The terms "folate" and "folic acid" represent two different forms of the same vitamin. Folic acid is the synthetic (man-made) form that is used in vitamin supplements and fortified foods. Folate is the form of the B vitamin found naturally in foods. Many times the general term "folate" is used to describe both forms of the vitamin.
US foods had no synthetic folate until after 1987 when folate supplementation was allowed - in low doses - in ubiquitous foods because deficiencies of this B-vitamin had been linked to spina bifida and anencephaly in children born to women with poor diets.
The body needs folate to manufacture DHFR (DiHydro-Folate Reductase) to produce the nucleic acids essential for life. Folate can be used by bacteria to form the nucleic acids needed for their reproductive cycles and survival. Most bacteria can produce their own folate, and we believe some intracellular forms can use the host's supply as a source; so it's best to avoid extra folic acid, outside of healthy eating.
People eating a healthy diet don't need synthetic folic acid. Excellent natural sources of folic acid include leafy green vegetables, romaine lettuce, turnip greens, mustard greens, parsley, collard greens, broccoli, asparagus, cauliflower, beets, and lentils, dried beans and peas, and fruits (like citrus fruits and juices). Keep in mind that many 'processed' foods are supplemented with folic acid.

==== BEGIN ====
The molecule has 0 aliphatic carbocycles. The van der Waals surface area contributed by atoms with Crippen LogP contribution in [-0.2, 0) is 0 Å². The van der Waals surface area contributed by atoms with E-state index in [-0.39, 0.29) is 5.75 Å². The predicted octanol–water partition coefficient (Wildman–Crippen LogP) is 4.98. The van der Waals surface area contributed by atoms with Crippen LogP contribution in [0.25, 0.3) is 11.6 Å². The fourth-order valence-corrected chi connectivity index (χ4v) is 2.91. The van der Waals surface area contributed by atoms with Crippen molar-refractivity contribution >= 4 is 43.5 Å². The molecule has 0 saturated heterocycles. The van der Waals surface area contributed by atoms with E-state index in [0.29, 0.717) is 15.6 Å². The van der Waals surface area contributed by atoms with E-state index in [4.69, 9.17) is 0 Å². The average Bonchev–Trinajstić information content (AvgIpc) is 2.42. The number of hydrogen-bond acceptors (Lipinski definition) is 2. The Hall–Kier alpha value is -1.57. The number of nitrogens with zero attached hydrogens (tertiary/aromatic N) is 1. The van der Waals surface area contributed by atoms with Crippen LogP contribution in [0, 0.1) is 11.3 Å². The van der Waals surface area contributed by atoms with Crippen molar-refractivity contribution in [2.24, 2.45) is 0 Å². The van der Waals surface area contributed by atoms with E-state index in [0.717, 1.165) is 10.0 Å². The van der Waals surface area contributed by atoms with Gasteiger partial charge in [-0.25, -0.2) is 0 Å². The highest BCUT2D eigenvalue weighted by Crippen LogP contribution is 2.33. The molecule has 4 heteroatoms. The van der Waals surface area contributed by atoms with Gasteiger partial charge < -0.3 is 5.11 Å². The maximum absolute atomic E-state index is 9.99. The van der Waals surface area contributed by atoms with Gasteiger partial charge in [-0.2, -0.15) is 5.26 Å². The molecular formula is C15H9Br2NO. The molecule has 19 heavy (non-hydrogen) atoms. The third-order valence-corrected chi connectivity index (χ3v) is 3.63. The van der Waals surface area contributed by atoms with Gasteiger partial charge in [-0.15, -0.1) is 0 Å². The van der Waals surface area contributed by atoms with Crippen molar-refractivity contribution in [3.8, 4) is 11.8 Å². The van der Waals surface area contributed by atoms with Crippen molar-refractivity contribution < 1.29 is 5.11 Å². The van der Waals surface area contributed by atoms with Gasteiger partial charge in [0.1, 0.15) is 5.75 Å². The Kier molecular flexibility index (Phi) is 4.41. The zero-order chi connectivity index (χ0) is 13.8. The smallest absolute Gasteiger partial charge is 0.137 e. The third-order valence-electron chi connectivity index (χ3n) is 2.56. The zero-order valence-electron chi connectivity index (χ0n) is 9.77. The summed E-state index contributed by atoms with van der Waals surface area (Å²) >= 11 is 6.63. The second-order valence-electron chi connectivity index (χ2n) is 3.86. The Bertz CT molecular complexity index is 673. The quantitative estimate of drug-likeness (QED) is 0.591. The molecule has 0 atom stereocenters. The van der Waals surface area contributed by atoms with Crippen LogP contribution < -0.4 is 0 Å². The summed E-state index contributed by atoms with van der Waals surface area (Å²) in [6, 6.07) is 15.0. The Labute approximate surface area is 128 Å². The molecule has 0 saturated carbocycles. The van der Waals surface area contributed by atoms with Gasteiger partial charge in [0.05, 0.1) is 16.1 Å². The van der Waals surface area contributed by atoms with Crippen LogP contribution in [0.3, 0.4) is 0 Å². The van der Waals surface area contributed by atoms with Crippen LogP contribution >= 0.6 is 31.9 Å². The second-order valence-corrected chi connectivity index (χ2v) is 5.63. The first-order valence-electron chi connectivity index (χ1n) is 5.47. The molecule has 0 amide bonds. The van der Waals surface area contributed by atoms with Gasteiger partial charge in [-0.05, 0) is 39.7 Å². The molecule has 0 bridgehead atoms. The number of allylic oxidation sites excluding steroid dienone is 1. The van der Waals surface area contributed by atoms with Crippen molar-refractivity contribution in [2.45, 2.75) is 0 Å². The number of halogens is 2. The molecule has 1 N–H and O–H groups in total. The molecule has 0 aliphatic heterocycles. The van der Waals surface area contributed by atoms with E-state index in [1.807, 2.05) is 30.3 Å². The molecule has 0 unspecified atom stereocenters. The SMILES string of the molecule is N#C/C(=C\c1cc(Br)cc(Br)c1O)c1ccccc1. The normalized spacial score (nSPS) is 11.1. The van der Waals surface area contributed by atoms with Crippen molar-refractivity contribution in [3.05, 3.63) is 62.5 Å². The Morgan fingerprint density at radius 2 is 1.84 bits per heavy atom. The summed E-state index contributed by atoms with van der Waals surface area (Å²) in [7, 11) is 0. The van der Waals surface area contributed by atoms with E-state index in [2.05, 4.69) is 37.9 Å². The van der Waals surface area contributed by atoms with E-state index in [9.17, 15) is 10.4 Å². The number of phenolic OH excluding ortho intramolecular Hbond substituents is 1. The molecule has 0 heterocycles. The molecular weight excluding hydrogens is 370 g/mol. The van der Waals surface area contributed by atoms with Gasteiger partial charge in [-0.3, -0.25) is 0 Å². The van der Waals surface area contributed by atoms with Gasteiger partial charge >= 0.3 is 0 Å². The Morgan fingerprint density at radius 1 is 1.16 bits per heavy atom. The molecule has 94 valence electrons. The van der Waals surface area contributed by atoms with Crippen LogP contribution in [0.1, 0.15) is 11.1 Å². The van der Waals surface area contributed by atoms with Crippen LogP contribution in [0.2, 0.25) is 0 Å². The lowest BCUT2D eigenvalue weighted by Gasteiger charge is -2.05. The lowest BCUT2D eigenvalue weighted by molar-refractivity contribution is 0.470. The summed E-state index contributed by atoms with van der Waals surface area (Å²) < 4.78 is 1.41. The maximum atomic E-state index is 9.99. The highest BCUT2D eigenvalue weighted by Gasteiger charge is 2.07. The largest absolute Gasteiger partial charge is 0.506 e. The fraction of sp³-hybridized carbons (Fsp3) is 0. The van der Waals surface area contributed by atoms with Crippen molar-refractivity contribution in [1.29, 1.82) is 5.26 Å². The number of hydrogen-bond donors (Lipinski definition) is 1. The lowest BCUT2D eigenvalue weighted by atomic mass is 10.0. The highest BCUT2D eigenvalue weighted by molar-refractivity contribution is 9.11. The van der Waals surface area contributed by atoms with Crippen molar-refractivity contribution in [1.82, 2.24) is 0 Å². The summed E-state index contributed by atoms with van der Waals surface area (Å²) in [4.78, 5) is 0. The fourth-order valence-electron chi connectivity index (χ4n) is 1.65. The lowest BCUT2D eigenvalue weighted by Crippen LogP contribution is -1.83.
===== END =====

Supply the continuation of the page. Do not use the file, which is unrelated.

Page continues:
It’s fine to eat foods naturally high in folate but it’s recommended to avoid folic acid supplements. Avoid the following sources of folic acid supplements:
Folic acid supplements
B vitamin multivitamin
Limit the following foods supplemented with folic acid to reasonable quantities:
White flour (use whole grain)
Products made with white flour (including breads, baked goods, cereals)
CIR does not display advertising or receive sponsorship from any commercial interests. Nothing contained in this site is or should be considered, or used as a substitute for, medical advice, diagnosis or treatment by your physician.